Can Brain Games Help Baby Boomers Keep Their Minds Sharp?

by on November 20th, 2010
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Less than two weeks ago the British Medical Journal published the Whitehall II study results that indicate memory and thinking skills actually begin to decline around age 40 rather than age 60 as had been thought. This means that many baby boomers, now aged 48 years to 66 years of age, have begun to lose the edge on their cognitive skills.

Timely then are the results of research study performed at the Smart Ageing International Research Centre at Tohoku University in Sendai, Japan on the issue of brain games and their ability to improve areas of brain function in older adults.

Brain Games Research

A group of researchers at Tohoku University sought to determine the effects of brain training games on the overall cognitive functions of older adults, with the full study published at PLoSOne.org.

The study had 32 participants, half of which were asked to play Tetris, the other half played Brain Age (both are Nintendo products). Participants played for 15 minutes each day, five days of the week for four weeks.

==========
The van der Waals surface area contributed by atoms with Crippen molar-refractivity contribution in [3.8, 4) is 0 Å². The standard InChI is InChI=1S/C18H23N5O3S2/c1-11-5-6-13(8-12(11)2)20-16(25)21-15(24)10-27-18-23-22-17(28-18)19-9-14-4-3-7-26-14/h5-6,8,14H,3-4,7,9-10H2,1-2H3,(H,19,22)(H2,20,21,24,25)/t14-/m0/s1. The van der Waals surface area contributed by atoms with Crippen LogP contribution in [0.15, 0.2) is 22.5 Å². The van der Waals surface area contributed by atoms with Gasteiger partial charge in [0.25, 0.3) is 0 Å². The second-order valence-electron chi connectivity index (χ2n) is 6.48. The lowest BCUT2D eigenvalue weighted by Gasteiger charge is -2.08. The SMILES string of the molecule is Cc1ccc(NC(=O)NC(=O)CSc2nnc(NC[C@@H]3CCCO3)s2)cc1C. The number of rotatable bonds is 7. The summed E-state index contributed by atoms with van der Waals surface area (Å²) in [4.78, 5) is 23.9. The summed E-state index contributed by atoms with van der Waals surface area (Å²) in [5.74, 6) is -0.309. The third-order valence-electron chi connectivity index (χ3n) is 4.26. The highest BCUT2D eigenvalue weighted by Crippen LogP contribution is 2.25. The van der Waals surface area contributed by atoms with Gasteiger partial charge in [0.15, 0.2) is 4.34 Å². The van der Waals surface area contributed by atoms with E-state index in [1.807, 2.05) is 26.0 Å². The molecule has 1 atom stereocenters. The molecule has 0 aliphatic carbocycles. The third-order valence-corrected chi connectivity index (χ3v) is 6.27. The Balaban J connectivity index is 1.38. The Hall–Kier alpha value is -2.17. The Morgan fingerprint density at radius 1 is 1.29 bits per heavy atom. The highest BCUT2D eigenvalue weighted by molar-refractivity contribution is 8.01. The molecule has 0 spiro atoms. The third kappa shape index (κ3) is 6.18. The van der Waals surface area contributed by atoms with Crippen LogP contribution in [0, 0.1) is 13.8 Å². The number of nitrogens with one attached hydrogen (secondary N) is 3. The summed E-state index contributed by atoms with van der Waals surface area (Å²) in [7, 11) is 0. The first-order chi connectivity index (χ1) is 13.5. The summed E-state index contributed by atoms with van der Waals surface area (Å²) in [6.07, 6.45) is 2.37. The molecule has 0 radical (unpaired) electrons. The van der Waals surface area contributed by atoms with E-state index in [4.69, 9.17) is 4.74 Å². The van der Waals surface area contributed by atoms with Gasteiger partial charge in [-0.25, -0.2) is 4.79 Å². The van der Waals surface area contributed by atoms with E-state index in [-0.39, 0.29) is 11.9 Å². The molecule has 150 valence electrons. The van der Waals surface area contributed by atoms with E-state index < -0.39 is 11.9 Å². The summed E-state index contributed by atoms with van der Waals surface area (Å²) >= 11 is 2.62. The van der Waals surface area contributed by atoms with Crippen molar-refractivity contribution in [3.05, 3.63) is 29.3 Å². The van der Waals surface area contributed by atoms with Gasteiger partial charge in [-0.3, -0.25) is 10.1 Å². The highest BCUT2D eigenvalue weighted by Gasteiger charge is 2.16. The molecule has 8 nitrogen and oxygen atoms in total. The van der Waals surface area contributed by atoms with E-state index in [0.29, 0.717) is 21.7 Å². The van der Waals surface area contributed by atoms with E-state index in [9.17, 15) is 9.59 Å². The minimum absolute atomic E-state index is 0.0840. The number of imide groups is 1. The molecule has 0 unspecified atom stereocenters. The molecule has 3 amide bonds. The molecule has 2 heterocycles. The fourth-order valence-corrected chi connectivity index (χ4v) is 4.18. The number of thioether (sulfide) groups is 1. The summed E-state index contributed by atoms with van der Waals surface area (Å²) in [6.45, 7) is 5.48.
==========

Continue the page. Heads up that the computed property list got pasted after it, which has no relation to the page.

After the four week period, researchers concluded that the participants who had played the Brain Age video game demonstrated an improvement in executive* cognitive functions and thought and decision-making processing speeds.

The importance of this outcome, as the researchers view it, is that older adults may be able to improve some cognitive loss through the use of short-term training.

More research will need to be done to see not only if these study results are replicable (the scientific standard for proof) but also to determine what effects brain training may have in the long term and how useful such changes are to improving quality of life for older adults.

*Executive cognitive functions, as listed by SharpBrains.com include: Planning, flexibility, working memory and attention.

Preventing Cognitive Loss/Improving Cognitive Function

Medical experts are predicting that the conclusion reached in the comprehensive Whitehall II study that cognitive decline begins in the fourth decade of life will soon lead to changes in the timing of testing and intervention for cognitive decline. This could mean that baby boomers and their juniors can expect before too long that health care providers will be making determinations of cognitive function likely for those 40 years of age and older.

The results of the study at Tohoku University suggest that there is hope that even if some cognitive decline occurs — in the absence of disease processes such as dementia and Alzheimer’s disease — that there is a chance some of that decline can be reversed.


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